1927 polly visible gas pump1927 polly visible gas pump

1927 Polly Gas Visible Pump – Clear Vision Model 427 – VPCV427-1

  • Make/Model: Clear Vision Visible Gas Pump Model 427 – Clear Vision
  • Era: Rare Made One Year Only 1927
  • Color: Black and Green
  • Height: 119″
  • Base Diameter: 24″
SKU: SKU-9300 Category:


1927 Polly Gas Visible Pump – Clear Vision Model 427

1927 Polly Gas Visible Pump This is an original Clear Vision Visible Gas Pump, circa early 1900s. This Clear Vision 10 gallon visible hand pump Model 427 vintage gas pump features an original Milk Glass Gas Globe, with Polly glass face plates and is completely restored to museum antique quality. Fluted body and rare fluted original glass. All parts are historically correct, and are in full working order. Contact ArtFactory.com to order your antique gas pump today.

1927 Polly Gas Visible Pump – Clear Vision Model 427 Fully Restored In Working Order

Order Your Gas Pump Restored To Historically Correct To World Class Museum Quality Standards

A True Investment Quality Appreciable Asset –See Why Investing Is Not Spending When You Choose A Museum Quality Restoration


Note: Due to our earned reputation, we have the good fortune to be in high demand by collectors. We always have a waiting list for most items. We suggest if you are looking for a specific collectable, restored to this level, please ask to be placed on our first come, first served list. (Refundable deposit required.) Call 1-800-292-0008

1927 Polly Gas Visible Pump At ArtFactory.com, we are the oldest and largest restorer of fine art, museum quality, historically correct antiques and supplier of genuine investment quality un-restored classic Americana (namely signs). Museum Quality Historically Correct means a world class restoration that preserves all original signs, badges, glass with anomalies, natural aged patina, ect. with non structural damage. All age wear and tear is proudly displayed, when possible, on signage and gas pump globes. Contact the Art Factory for information on restoring your vintage gas pumps at 1-800-292-0008.

The master craftsmen at the ArtFactory.com restore all vintage antiques using original parts, refinished to museum quality that is historically correct.

All vintage petroliana, gas station memorabilia, and automobila is real collectable appreciable assets, not fake reproductions. All new items are hand crafted in the same hand and materials as it was done in its era “When Things Were Made in America to Last Forever”. If we say “Restored” we mean complete restoration to its original production offering in its era. If we say “Restormod” we mean exact copy with some improved modifications or customizations. All items are fine collectable art at the highest world class collector level.

Antique Gas Pumps Available In Any Theme

1927 Polly Gas Visible Pump – Specifications:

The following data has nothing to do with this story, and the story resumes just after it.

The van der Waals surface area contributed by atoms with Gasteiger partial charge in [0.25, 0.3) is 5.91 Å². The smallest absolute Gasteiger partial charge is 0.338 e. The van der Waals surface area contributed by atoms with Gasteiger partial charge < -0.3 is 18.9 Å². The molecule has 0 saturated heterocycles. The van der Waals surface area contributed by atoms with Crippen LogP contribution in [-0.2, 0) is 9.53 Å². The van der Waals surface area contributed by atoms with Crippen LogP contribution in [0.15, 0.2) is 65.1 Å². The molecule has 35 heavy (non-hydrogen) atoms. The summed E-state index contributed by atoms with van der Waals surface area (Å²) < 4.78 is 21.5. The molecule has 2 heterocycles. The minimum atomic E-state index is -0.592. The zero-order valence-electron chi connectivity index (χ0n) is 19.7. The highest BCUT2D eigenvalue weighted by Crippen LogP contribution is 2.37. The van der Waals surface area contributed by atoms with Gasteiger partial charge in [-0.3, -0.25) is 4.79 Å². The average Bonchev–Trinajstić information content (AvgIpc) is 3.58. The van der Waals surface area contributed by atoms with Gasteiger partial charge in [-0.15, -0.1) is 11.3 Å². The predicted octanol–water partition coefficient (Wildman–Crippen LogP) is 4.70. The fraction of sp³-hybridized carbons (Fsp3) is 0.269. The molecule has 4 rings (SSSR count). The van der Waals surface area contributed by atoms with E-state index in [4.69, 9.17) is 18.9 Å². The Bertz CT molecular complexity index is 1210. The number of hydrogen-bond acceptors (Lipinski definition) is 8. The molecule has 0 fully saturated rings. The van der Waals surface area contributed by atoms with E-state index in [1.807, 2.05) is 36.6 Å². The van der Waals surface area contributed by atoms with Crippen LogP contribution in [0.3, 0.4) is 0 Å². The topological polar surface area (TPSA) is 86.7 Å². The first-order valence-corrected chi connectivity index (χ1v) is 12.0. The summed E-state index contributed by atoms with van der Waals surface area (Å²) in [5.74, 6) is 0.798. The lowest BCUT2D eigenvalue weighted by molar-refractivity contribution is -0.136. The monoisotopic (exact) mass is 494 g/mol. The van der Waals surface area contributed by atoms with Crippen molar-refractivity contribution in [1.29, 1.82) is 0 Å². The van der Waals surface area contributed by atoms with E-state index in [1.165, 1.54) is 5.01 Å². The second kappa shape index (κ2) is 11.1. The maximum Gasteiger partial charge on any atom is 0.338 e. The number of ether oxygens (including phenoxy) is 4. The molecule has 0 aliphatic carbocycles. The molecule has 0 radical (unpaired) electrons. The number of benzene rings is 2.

• Make/Model: Clear Vision Visible Gas Pump Model 427 – Clear Vision
  • Era: Rare Made One Year Only 1927
  • Color: Black and Green
  • Height: 119″
  • Base Diameter: 24″
  • Condition: Antique/Restored museum quality and historical correct
  • Notable Features:
    Original milk glass globe light with matching Polly glass face plates. Hand pump model with original blue tinted glass 10 gallon tank.

Museum Quality Vintage Petroliana Restoration from ArtFactory.com

  • Early wide body
  • Wet hose
  • All brass parts are solid polished original brass
  • Rare collectors preferred original “Milk Glass” globe
  • All sign-age is correct solid brass hand painted polly original era material. With our over 100 yr classically trained work force we are able to make parts that cannot be found in the marketplace in the original hand and materials or better. (no fake foreign made parts )
  • All internals have been polished and rebuilt
  • Original glass cylinder fluted with some anomalies from age ( anomalies are kept such as defects, bb, bullet holes are fixed internally and are guaranteed to not leak
  • Pump is in working order
  • Backed by a century of fine craftsmanship since 1913
American Restoration of Vintage Automobilia

NOTE — Due to our earned reputation we have the good fortune to be in high demand by collectors. We always have a waiting list for most antique and vintage items.


1927 Polly Gas Visible Pump

The first hurdle in developing the modern gasoline pump was recognizing that such a thing was needed. Early in the century, when cars were still rare, gasoline was essentially a nuisance for petroleum refiners, a byproduct of kerosene distillation that had to be disposed of somehow.

It had a variety of minor uses: as a solvent and as a fuel for lamps, stoves, and engines. Automobiles were somewhere near the bottom of the list. Customers who wanted to buy gasoline would go to the back of their local hardware, general, or grocery store, wait for the proprietor to pour the required amount from a barrel or tank, and then carry it away in a leaky metal canister.

1927 Polly Gas Visible Pump

As automobiles grew more common, the danger and inconvenience of this method became evident. Sylvanus F. Bowser of Fort Wayne, Indiana, took the first step toward safe gasoline sales in 1905 by adapting a kerosene pump he had designed twenty years earlier. Bowser’s “Self-measuring Gasoline Storage Pump” consisted of a fifty-gallon metal tank enclosed in a wooden cabinet with fume vents. A hand-operated suction mechanism pumped gasoline directly into the vehicle through a flexible hose, with each pull of the lever dispensing a preset amount.